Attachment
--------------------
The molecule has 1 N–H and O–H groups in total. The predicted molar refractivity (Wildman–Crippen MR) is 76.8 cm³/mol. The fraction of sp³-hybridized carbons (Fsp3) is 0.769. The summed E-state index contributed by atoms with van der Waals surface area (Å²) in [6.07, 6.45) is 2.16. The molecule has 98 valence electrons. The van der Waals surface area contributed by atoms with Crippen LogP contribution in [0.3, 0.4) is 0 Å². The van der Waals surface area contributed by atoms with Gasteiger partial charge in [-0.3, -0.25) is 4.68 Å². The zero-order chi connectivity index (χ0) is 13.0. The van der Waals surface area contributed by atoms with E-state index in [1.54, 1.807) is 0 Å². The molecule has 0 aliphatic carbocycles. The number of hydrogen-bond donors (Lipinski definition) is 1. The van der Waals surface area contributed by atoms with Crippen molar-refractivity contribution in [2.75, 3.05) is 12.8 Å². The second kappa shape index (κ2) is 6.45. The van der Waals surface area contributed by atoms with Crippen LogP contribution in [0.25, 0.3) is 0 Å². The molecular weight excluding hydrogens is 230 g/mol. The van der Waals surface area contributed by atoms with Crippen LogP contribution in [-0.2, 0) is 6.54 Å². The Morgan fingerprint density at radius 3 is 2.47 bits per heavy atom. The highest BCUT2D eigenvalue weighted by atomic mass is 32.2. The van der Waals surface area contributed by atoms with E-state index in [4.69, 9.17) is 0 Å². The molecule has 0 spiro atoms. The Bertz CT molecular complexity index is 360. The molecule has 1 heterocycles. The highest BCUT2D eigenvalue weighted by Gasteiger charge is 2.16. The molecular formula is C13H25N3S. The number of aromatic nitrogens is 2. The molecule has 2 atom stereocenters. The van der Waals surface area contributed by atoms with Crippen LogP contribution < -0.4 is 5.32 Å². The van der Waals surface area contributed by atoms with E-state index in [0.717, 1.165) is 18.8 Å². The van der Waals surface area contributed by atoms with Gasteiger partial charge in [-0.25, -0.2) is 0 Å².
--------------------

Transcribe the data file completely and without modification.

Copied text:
The molecule has 1 N–H and O–H groups in total. The predicted molar refractivity (Wildman–Crippen MR) is 76.8 cm³/mol. The fraction of sp³-hybridized carbons (Fsp3) is 0.769. The summed E-state index contributed by atoms with van der Waals surface area (Å²) in [6.07, 6.45) is 2.16. The molecule has 98 valence electrons. The van der Waals surface area contributed by atoms with Crippen LogP contribution in [0.3, 0.4) is 0 Å². The van der Waals surface area contributed by atoms with Gasteiger partial charge in [-0.3, -0.25) is 4.68 Å². The zero-order chi connectivity index (χ0) is 13.0. The van der Waals surface area contributed by atoms with E-state index in [1.54, 1.807) is 0 Å². The molecule has 0 aliphatic carbocycles. The number of hydrogen-bond donors (Lipinski definition) is 1. The van der Waals surface area contributed by atoms with Crippen molar-refractivity contribution in [2.75, 3.05) is 12.8 Å². The second kappa shape index (κ2) is 6.45. The van der Waals surface area contributed by atoms with Crippen LogP contribution in [0.25, 0.3) is 0 Å². The molecular weight excluding hydrogens is 230 g/mol. The van der Waals surface area contributed by atoms with Crippen LogP contribution in [-0.2, 0) is 6.54 Å². The Morgan fingerprint density at radius 3 is 2.47 bits per heavy atom. The highest BCUT2D eigenvalue weighted by atomic mass is 32.2. The van der Waals surface area contributed by atoms with E-state index in [4.69, 9.17) is 0 Å². The molecule has 0 spiro atoms. The Bertz CT molecular complexity index is 360. The molecule has 1 heterocycles. The highest BCUT2D eigenvalue weighted by Gasteiger charge is 2.16. The molecular formula is C13H25N3S. The number of aromatic nitrogens is 2. The molecule has 2 atom stereocenters. The van der Waals surface area contributed by atoms with Crippen LogP contribution < -0.4 is 5.32 Å². The van der Waals surface area contributed by atoms with E-state index in [0.717, 1.165) is 18.8 Å². The van der Waals surface area contributed by atoms with Gasteiger partial charge in [-0.25, -0.2) is 0 Å².